2001-2003 Rue Franklin Park Slope, Brooklyn
After such a fantastic experience with fine Italian cuisine in Manhattan, I reached out and opened a small French bistro in the up and coming neighborhood of Park Slope. A 45 seat restaurant that had a menu that changed daily and featured the provisions of the area as well as fresh imported French favorites. In early 2002 the New York Times rated our restaurant 2 stars which at the time was the only 2 star establishment outside of the immediate Manhattan dining area. We were nominated for best new restaurant from the James Beard Foundation and won best new restaurant from the New Yorker and the Village Voice. I left the business to open another establishment in Late 2003 but continued ownership until 2006.
The Village Voice’s 2001 list doesn’t show “Rue Franklin Park Slope”. In fact, a search of the entire Village Voice website for “Rue Franklin” comes up empty. Same thing with the New Yorker. I tried looking in New York Magazine, but couldn’t find anything – its online archives are not jam-packed. But I couldn’t find any evidence of this restaurant existing. New York Times 2 stars? I did a search of the New York Times archive for 1/1/01 – 1/1/04 for “Rue Franklin” and nothing came up.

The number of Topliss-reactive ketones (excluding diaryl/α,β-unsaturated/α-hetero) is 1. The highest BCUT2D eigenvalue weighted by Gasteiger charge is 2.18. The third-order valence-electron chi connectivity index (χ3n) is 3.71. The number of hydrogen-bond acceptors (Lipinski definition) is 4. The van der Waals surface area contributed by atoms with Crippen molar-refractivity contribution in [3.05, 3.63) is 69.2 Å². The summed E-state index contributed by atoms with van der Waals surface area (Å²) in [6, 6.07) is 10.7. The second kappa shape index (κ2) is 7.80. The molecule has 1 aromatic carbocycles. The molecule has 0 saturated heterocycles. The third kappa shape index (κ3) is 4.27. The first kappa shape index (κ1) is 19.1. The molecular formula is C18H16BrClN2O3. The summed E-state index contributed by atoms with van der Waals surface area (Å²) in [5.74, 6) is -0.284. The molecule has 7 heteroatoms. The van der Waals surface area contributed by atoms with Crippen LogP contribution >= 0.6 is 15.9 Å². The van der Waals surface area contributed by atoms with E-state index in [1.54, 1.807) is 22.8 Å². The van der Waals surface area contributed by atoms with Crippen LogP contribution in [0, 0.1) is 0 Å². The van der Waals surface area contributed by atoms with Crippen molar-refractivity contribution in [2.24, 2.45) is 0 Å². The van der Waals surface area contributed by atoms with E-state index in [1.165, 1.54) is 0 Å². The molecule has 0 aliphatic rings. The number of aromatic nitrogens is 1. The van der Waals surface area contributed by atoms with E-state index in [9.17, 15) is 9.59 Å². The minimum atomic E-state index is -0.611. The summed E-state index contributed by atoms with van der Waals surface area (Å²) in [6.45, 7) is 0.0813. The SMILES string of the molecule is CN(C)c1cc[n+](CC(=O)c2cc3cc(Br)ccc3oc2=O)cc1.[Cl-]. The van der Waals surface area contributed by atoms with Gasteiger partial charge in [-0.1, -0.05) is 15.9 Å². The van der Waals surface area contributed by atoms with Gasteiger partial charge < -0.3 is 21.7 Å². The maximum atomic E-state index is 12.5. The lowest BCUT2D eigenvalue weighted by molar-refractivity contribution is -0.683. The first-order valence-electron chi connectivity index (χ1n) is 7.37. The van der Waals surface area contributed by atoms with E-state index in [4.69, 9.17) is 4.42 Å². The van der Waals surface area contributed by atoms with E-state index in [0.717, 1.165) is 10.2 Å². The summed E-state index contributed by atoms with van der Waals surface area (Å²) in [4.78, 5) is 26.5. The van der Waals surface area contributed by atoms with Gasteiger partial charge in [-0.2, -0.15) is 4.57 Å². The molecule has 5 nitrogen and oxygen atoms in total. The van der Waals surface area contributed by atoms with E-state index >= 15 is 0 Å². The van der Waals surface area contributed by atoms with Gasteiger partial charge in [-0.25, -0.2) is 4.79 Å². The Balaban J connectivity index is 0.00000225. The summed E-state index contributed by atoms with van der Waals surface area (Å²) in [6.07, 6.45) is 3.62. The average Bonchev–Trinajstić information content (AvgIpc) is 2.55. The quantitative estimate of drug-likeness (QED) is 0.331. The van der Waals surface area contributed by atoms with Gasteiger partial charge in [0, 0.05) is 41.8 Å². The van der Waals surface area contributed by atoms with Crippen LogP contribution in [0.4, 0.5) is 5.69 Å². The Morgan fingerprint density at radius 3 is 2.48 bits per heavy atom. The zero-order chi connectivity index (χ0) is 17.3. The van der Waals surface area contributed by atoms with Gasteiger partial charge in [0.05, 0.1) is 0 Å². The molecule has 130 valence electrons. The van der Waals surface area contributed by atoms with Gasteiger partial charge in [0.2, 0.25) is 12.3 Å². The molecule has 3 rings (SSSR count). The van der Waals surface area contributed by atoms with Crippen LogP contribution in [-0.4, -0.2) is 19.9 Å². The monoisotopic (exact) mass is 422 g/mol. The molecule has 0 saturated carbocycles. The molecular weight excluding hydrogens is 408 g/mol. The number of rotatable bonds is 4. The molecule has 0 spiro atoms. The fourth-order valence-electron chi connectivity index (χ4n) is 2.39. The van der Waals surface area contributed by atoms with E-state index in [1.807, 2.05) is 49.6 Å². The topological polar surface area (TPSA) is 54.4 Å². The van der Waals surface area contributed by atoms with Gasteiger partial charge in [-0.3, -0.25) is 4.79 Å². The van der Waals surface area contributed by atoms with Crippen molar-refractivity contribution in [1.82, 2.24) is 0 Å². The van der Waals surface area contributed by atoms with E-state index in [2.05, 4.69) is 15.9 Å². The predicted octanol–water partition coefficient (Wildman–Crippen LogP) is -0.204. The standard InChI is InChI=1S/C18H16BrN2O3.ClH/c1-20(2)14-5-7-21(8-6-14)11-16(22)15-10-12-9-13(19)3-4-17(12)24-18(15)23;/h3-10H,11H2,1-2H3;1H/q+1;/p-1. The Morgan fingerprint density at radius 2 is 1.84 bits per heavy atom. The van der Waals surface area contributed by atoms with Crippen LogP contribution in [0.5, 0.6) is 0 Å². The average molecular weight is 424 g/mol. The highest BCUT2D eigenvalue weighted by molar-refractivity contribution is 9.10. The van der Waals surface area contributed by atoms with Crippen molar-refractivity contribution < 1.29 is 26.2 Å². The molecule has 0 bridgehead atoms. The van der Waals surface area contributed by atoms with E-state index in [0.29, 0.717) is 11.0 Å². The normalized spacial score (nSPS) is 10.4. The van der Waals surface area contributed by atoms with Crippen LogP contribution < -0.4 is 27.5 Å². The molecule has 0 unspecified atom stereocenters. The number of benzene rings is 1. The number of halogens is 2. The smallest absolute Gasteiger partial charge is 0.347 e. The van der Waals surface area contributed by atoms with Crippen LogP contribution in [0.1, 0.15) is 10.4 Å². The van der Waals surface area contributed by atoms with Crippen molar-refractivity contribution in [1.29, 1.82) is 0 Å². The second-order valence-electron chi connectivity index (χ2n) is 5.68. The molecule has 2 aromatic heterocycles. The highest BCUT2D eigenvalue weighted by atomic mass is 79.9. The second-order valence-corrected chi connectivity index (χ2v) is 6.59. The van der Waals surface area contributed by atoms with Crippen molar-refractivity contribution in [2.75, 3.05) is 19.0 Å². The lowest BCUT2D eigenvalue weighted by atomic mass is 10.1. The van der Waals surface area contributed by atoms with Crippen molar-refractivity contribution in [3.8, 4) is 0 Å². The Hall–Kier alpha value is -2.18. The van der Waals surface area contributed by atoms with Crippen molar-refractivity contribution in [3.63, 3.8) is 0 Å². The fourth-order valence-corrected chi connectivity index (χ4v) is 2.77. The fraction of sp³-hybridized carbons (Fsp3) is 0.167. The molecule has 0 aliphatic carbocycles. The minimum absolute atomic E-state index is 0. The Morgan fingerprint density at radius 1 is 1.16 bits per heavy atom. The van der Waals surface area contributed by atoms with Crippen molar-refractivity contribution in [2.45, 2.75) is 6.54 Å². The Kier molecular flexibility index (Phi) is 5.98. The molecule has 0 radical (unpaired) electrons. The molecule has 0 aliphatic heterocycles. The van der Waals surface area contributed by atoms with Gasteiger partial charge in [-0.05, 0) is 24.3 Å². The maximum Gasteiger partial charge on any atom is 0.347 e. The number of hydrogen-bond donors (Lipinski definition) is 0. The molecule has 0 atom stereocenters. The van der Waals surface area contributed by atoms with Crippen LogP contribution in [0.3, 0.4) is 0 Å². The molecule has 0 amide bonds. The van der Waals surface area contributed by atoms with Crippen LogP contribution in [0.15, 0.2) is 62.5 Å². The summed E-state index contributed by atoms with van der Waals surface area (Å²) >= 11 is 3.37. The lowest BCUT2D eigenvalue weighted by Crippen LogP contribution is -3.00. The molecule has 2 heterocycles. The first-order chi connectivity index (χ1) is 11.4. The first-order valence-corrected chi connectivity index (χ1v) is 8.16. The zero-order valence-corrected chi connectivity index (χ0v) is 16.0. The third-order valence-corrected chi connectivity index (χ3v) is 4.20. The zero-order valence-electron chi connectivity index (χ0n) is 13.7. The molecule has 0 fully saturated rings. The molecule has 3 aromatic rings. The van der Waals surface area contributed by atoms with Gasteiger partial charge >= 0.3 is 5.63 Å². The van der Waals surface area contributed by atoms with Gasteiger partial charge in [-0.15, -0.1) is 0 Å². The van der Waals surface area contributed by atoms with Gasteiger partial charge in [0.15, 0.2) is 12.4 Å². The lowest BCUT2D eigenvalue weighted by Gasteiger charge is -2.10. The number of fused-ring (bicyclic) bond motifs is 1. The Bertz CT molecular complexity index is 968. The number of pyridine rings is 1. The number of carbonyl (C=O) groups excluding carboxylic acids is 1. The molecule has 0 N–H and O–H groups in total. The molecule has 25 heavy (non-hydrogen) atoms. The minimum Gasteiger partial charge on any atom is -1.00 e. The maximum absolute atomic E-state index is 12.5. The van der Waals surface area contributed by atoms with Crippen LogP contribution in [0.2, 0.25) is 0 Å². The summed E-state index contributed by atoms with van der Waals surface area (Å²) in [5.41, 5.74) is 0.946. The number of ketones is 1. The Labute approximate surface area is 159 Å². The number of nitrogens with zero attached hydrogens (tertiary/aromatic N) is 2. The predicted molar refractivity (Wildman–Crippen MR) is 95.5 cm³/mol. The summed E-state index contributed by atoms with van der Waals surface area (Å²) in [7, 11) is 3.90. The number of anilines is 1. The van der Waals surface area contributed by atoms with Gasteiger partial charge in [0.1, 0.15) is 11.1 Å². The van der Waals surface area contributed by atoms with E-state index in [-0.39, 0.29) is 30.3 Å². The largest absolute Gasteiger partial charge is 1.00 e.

2003-2005 Employees Only New York, New York
After being approached in early 2003 from 5 of my college fraternity brothers and friends to help open a bar in the Chelsea area of Manhattan, we as a group opened Employees Only, a 20’s style cocktail lounge. Starting in a very small kitchen and serving a very limited menu in March 2004 we acquired the space in the rear of the bar formerly a tailor shop and expanded to a full service restaurant. We were named Best Cocktail Bar in the United States by GQ magazine in 2004 and 2005, we were named Best Cocktail Bar in New York from 2004 to 2007. We published our first cookbook of cocktails in 2010 and made the New York Times Best Seller List. I stepped down as Chef in 2005 to pursue another project in my home town of Buffalo New York. I still maintain my partnership with the restaurant and the company which has opened 5 more establishments 4 in New York and One in Washington DC.
The idea that Junior ever worked at Employees Only in any capacity is dubious. Why take credit for a book published five years after you’ve left a place – a book about cocktails? A phone call to the bar reveals the truth pretty quickly. Just call and ask them.